Let’s just say I’ve got some sore muscles right now. First the hike — the Hobgoblin and I are hoping to go on a backpacking trip this summer (if we can fit it in), and so we’re trying to take long hikes now and then to get in shape for it. If you’re thinking that we’re probably already in good shape because of all the riding we do, you’re wrong — climbing up mountains all day requires its own special set of muscles.
So yesterday we drove up north to the Appalachian Trail, taking two cars to park at each end of our hike, and then we walked from one car to the other. I like doing an end-to-end hike when I can, rather than an out-and-back hike where we have to backtrack the whole way; it’s much more satisfying to end someplace new, to be heading in one direction only and to feel like we’re making progress of a sort, covering some ground. We chose an 11-mile hike over a part of the trail that we know very well — in fact, we know the entire trail in Connecticut very well — and took about 5 hours to hike it, including some long breaks.
It was a great day for a hike, sunny and cool when we started, but warming up eventually. We started the hike just outside a small, very New England-ish town; the trail runs by a very posh prep school at the beginning, and then after climbing a small mountain (probably a large hill), we could see the church steeple and could measure our progress by it as we walked along a ridgeline. The trail went over some rolling hills before plunging down to a river — and I do mean plunging; we headed down St. John’s Ledges, a series of boulders and rock steps that take you down a cliff, requiring some scrambling along the way. Some snow still lingered there, and in places I had to work hard to keep from slipping.
Then the trail follows the river for 5 or so miles and is mostly flat here, until it heads up another hill, taking you to a campsite about halfway up; we’ve camped here before, and it’s a nice site with a bit of a view. It used to have a swing, but one of the trees holding it up fell over and now the swing just sits on the ground. After climbing a bit farther, the trail immediately starts heading downhill steeply to the road that took us to another New England town. This town doesn’t have much in it, but it does have a very good deli, so we rested here and ate sandwiches and candy bars.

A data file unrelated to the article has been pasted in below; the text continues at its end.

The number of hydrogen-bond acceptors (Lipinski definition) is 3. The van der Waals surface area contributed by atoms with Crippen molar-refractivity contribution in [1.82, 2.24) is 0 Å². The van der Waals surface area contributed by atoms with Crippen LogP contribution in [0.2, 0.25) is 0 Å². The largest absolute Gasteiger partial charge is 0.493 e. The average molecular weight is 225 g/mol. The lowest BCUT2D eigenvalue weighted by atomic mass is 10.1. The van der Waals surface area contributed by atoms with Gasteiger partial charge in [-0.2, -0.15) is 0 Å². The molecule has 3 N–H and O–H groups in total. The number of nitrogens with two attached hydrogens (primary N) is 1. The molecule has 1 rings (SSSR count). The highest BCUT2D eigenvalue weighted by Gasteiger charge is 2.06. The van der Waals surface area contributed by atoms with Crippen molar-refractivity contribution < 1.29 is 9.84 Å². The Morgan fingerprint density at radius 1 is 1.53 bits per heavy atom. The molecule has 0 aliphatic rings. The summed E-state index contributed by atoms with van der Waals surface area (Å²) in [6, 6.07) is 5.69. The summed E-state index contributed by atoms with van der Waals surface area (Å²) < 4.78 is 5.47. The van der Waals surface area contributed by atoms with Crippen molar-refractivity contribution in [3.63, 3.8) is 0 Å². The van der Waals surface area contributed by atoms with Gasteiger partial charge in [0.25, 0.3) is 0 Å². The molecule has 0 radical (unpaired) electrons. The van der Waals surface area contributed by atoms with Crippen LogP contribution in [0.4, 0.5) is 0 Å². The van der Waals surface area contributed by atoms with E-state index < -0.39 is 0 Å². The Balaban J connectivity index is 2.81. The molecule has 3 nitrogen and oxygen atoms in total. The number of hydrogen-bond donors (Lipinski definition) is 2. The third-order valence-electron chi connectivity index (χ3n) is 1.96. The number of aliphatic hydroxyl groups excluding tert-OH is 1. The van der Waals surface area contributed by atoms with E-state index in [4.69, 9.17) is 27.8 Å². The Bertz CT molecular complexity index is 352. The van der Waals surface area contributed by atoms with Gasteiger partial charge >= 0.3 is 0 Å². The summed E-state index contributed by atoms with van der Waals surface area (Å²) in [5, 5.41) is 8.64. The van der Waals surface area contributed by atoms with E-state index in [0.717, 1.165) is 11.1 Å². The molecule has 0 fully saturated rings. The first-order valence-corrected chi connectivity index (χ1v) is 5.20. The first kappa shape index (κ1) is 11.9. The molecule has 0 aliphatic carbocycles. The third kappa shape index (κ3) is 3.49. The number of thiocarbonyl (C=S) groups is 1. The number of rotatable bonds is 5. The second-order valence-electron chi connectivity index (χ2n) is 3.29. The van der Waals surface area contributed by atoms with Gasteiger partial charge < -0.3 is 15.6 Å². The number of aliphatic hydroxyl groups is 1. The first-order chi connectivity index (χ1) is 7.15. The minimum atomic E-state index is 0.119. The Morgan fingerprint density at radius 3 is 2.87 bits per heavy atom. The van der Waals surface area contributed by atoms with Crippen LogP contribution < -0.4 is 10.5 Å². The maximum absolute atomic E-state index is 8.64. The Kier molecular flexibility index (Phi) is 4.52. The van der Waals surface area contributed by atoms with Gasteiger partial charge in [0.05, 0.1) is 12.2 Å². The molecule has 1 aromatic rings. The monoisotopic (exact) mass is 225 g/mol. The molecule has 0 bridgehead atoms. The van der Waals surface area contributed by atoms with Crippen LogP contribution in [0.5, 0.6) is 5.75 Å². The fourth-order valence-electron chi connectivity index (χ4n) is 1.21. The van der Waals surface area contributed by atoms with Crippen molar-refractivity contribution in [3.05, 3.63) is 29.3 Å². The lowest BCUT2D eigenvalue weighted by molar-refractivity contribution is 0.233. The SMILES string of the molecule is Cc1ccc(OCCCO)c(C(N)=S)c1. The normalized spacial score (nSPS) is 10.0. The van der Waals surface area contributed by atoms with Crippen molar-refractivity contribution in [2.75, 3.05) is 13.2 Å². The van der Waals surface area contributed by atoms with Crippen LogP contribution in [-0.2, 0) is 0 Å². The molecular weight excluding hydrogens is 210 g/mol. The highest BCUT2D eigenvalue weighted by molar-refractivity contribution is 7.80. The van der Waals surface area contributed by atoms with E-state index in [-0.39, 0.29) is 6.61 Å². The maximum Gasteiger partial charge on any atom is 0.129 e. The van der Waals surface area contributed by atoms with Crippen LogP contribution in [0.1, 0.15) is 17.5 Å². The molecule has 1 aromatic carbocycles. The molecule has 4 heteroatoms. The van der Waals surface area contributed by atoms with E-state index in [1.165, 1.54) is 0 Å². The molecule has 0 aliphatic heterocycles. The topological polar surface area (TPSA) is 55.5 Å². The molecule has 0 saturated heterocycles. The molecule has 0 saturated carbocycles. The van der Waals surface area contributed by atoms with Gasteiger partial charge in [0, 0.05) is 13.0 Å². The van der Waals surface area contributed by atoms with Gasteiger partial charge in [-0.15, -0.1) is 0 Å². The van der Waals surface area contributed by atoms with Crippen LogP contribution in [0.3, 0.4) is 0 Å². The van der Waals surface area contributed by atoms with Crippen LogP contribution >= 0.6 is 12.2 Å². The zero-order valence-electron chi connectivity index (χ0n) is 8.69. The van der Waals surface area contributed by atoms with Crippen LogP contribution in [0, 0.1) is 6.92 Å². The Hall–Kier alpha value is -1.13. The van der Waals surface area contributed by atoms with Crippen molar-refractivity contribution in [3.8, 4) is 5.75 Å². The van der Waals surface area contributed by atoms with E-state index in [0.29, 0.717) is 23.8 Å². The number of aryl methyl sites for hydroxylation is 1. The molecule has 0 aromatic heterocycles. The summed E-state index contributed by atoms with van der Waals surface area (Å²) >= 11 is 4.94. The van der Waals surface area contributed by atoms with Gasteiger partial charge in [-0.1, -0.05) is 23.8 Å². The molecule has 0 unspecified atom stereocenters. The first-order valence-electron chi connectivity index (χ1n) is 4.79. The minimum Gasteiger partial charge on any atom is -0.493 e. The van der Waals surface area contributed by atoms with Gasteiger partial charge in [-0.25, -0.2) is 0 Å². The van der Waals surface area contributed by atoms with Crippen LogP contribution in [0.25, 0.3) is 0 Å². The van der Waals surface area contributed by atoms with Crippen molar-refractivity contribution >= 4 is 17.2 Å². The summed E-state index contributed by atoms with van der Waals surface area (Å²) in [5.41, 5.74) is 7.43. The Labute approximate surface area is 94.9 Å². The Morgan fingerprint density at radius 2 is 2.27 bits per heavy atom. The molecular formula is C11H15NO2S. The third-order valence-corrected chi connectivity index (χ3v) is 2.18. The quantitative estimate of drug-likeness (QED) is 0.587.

All that was great, lots of fun, but when we got home, I noticed just how stiff and sore my muscles were. I’m not sure why I thought it would be a good idea to go on a long hike on Saturday and race on Sunday. In fact, I’m always underestimating just now hard hiking can be. It’s just walking, right? What can be so difficult? But it IS difficult, as I discovered last year when we tried to hike something like 50 miles in three days, and I hurt like you wouldn’t believe at the end of it. I’m trying to decide if I’m experiencing more pain now that I’m older (I’m well into my 30s now, after all), or if I tolerate the pain less well, or if I just have a bad memory of what pain I’ve experienced in the past. What keeps me going on backpacking trips again and again, after all, is the fact that I so easily forget just how much the last trip hurt.
So this morning I got up early to ride my race and wasn’t feeling well at all; I felt sluggish and draggy and sore. I’m usually draggy in the morning, and I warm up for the races week after week wanting nothing more than to crawl back into bed. It didn’t help this morning that the temperature was about 31 degrees. But my pride and the fact that I’ve paid in advance to ride in this race and the fact that my teammates would wonder where I was if I didn’t show up kept me going, although I did so complainingly. I did a couple warm-up laps telling everybody I saw just how tired I felt.
I’m not proud of this, actually — it’s a highly annoying habit I and many other people have, to complain about how badly we feel so we won’t feel bad if we don’t do well in the race. It’s setting up an excuse, so that when we fail we have an explanation other than “I’m not very good.” But it really does help me, to complain like this — I’m not looking for an excuse for failure so much as I’m letting myself take it easy, giving myself some room to back off the intensity of a race a bit. If I give myself room like this, I relax, and then I’m more likely to ride better. I’m happier working hard if I don’t have to work hard, if that makes any sense.
Anyway, once the race got going, I forgot my soreness and fatigue and rode pretty hard. The race started off slowly, but then people began attacking off the front and the pace sped up. As the race went on, I noticed how much I was hanging out in the back of the pack and tried to move up toward the front, to where the riding is easier. I had no trouble staying with the pack until the very last lap; at the beginning of that lap the front of the pack started speeding up, and I found myself behind someone unable to keep up and had to go around and work hard to stay with the group. I chased that group pretty much the entire last lap; going around the corner to the backstretch, I felt like I had nothing left.
But I stayed with the group, hanging on to the very back, until the end of the race; along the way I must have left quite a few people behind me because I ended up getting 15th place. For me this was a good result, close to last week’s 14th. I’m starting to get used to finishing with the pack and to seeing my name on the results sheet, and I’m liking it a lot.
But now my muscles hurt. It hurts to walk up and down stairs, and it hurts to sit down in my chair and to stand back up again. Sometimes I hurt even when I’m not moving at all. I should feel better tomorrow though, and maybe by the weekend I’ll have forgotten how hard it is to do a long hike and I’ll be ready for another one.
Back to books tomorrow…